Office space makes room for fun and creativity
The corporate workplace is changing as bosses seek to boost productivity through creating an environment where staff can relax and recharge
Cosying up by the fire, jamming over drinks and chit-chatting in a cha chaan teng are not the norm during working hours - unless you happen to work in one of Hong Kong's more progressive offices.
Aaron Lau, the chief executive for Greater China at Korean creative agency Cheil, wanted the firm's Sheung Wan workplace to feel like home for his 120 employees, and engaged Bean Buro Architects to make it so.
As a trend, the blurring of lines between home and office has increased considerably since Googleplex started it, with free food and on-demand massage.
A recent global survey by real estate firm Cushman & Wakefield found that the corporate workplace is rapidly changing, with employers now citing human resource factors, such as recruiting, workforce productivity and improved work/life balance, ahead of cost factors.
Better understood, it notes, is "how changes in design can lead to improved operating performance".
The Cheil workplace was Bean Buro's third project in Hong Kong, since founders Kenny Kinugasa-Tsui and Lorène Faure moved from Britain to establish their own practice in July last year. Cheil formerly had offices in three locations across the city. Its consolidation into one site sees employees occupying three floors totalling 15,000 square feet.
The segregated cubicles of the past were the first to go, giving way to an open-plan space more conducive to the flow of creative energy. As the designers found places around the perimeter walls for pieces from Lau's personal artwork and furniture collection, the space took on a gallery-like feel. There is even space for Lau's wine collection, placed alongside a library of design books flanking the living room fireplace.
That's right - a fireplace. Some of the staff members are musicians, and sofas grouped near the flickering flames may be used for jam sessions - at other times for casual meetings or informal consultations with clients.
The office has a boardroom, although not in the traditional sense. The architects replaced the conventional conference table with a playful design of wiggly curves, made in three interchangeable parts that may be reconfigured, jigsaw-like, into a variety of seating arrangements. In a radical departure from the traditional boardroom hierarchy, the Bean Series 2 multi-purpose table is designed to put everyone on an equal footing.
In other meeting rooms in the building, staff can draw on walls. "We thought of having a blackboard [to encourage creative ideas], but then decided on black glass, which can be scribbled on with fluorescent felt pens" says Faure.
In the cha chaan teng-inspired lunch room, a row of booth seating lines one wall, a bar-height counter another. Its convivial atmosphere means that, instead of going their separate ways, staff tend to stay in for their breaks these days.
Feeling relaxed at work may well boost productivity, but in a topsy-turvy world, sleeping on the job is acceptable at some workplaces, maybe even encouraged.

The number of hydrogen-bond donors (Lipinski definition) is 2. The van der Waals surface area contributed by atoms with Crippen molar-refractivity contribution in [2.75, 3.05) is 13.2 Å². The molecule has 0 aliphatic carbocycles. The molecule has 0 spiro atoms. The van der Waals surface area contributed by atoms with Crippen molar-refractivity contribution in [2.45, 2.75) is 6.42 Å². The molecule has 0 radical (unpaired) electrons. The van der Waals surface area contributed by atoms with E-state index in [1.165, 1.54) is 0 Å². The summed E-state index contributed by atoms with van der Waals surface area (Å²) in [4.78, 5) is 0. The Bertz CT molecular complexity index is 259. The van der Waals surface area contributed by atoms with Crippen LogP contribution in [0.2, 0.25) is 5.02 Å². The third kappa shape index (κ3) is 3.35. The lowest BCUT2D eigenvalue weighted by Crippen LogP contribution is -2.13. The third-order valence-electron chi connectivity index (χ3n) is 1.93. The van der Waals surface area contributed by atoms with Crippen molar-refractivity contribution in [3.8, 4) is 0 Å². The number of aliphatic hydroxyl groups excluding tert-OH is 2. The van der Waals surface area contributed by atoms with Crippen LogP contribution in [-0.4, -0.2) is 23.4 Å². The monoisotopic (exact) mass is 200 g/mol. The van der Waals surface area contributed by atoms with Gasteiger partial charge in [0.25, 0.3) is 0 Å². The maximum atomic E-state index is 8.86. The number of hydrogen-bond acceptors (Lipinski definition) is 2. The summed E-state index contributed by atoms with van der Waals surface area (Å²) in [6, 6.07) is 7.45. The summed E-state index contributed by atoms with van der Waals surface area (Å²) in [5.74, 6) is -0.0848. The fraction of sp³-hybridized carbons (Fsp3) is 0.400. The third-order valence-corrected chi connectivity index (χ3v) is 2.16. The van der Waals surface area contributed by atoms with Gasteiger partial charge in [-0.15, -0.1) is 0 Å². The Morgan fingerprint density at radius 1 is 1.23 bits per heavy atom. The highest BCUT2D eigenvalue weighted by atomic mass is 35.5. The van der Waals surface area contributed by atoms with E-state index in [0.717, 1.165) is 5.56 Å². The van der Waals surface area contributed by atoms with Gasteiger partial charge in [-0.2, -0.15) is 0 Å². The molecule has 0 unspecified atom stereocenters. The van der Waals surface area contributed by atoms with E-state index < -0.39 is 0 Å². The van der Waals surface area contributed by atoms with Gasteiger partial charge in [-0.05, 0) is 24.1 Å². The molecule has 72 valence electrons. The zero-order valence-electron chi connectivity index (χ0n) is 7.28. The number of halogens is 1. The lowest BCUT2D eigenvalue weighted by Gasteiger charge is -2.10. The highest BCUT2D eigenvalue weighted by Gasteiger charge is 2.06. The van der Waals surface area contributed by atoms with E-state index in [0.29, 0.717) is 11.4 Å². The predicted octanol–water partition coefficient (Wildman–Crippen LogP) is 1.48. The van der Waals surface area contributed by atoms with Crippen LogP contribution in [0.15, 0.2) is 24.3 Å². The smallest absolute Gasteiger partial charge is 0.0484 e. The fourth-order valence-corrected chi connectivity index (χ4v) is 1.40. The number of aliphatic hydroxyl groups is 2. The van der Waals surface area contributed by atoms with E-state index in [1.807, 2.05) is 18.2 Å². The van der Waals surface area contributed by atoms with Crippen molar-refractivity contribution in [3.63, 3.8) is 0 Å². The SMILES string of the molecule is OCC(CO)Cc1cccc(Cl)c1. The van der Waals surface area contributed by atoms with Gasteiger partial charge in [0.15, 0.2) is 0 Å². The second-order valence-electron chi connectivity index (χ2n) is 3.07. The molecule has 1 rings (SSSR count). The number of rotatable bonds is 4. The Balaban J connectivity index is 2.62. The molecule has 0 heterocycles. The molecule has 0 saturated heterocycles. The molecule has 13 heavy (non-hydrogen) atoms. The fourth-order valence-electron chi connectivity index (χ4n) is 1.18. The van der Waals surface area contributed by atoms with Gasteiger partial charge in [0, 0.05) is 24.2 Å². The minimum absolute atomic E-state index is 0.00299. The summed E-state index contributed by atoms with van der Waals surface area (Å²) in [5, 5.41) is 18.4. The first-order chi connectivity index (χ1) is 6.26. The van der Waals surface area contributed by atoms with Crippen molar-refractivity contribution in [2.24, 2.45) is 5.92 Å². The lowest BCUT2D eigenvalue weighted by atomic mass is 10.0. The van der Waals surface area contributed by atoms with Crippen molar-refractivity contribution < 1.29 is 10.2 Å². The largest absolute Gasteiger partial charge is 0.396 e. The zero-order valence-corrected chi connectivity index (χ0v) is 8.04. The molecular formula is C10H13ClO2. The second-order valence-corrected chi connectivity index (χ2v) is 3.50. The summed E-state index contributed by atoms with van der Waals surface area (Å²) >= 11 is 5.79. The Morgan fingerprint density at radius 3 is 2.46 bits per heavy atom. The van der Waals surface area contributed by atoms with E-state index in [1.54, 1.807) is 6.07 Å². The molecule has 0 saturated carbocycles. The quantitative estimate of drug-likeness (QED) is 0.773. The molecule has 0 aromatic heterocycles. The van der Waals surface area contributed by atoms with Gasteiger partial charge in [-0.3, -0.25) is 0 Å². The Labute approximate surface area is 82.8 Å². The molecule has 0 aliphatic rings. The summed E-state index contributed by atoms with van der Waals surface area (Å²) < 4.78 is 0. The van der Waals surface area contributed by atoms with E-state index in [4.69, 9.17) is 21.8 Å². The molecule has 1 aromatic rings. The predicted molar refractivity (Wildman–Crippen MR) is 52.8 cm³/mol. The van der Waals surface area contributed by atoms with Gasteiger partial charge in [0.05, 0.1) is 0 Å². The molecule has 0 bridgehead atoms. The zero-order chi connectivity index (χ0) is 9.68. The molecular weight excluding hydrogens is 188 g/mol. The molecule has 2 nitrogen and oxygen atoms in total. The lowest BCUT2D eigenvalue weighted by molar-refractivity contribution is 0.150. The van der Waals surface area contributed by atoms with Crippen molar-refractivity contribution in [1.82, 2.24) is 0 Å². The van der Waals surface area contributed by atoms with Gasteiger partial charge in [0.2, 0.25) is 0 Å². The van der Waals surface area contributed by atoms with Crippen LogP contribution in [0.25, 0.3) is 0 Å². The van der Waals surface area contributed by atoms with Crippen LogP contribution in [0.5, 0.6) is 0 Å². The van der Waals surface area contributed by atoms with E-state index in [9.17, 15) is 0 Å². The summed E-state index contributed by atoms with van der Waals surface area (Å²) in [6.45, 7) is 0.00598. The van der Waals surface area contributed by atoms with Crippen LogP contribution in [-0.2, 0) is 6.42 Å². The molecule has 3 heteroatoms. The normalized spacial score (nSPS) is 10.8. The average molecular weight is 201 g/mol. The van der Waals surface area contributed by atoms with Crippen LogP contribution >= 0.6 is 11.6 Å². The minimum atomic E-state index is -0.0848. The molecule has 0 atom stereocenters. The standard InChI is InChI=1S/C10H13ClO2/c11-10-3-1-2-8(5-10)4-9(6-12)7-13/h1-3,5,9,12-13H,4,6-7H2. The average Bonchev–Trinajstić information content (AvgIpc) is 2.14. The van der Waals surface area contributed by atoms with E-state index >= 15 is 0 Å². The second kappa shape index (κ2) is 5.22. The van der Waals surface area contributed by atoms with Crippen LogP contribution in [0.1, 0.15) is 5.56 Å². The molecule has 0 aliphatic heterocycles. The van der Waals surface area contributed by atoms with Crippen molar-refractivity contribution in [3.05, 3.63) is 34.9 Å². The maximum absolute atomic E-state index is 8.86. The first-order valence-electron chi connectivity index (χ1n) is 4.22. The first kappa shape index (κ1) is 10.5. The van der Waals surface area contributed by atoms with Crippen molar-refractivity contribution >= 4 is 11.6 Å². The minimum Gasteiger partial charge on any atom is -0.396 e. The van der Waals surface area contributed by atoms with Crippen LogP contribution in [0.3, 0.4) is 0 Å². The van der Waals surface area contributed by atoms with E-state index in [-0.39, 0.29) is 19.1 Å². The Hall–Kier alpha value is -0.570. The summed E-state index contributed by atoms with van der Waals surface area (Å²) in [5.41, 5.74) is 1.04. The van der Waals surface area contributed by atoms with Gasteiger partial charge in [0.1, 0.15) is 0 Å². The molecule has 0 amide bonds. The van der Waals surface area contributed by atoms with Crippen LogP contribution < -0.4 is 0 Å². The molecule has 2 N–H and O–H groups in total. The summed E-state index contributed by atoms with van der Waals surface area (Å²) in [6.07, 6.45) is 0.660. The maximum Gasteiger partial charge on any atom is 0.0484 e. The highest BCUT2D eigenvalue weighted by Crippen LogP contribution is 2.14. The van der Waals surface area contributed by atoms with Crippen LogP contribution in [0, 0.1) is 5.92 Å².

Brian Halligan, the chief executive of American marketing software producer HubSpot, is one supporter of napping at work. He had a nap room installed during an expansion of the company's office in Cambridge, Massachusetts. In the Van Winkle room, staff can tiptoe across a faux grass carpet to nod off in a hammock beneath a painted cloud-dappled sky. On average, the room attracts three snoozers per day - mostly executives returning from long red-eye flights, or engineers seeking a mid-afternoon recharge before a long evening of work.
British architect Guy Hollaway realised a "brilliant idea" that came from his client - installing a giant slide inside the Workshop, a digital hub office development in Folkestone, Kent. "The client wanted to create a relaxed, fun working environment," Hollaway says. "In response to this philosophy, the upper floors are connected by an industrial slide, which provides quick circulation between the floors, providing a flexible workspace with a lively working environment."
Kinugasa-Tsui believes that finding new ways to engage employees through innovative office design is non-negotiable in today's workplace. Perhaps it is because so many work-related activities are now conducted outside the office that when staff members are on-site, "the need to gather in an office - to become more socially connected - has become more of a physical one", he says.
"That means office designs should focus on encouraging interactions, through shared space and furnishings. Furthermore, employers are increasingly aware that a 'feel-good' factor in the office encourages the staff to want to stay in the office, and in turn increases productivity. Thus the contemporary office has to respond in a more organic way to accommodate a wider range of needs, including play, games, chill-out time, relaxation, lounge space, private space, semi to fully open space, and pay more attention to the comfort of lighting, ventilation, and visual comfort [such as natural material finishes and planting]."
An on-site spa might top the list of today's workplace comforts, although two years of research has led Herman Miller, the office furniture design and manufacturing company, to deduce that it is not bells and whistles that workers really want, but a little help at home. Free house-cleaning services, take-home family dinners, babysitting and even care for elderly relatives are some of the new incentives some progressive American firms have started to offer, figuring that if stress is reduced at home, staff will be more relaxed and focused at the office. As Herman Miller concludes: "When there's a balance between work and life, everyone wins."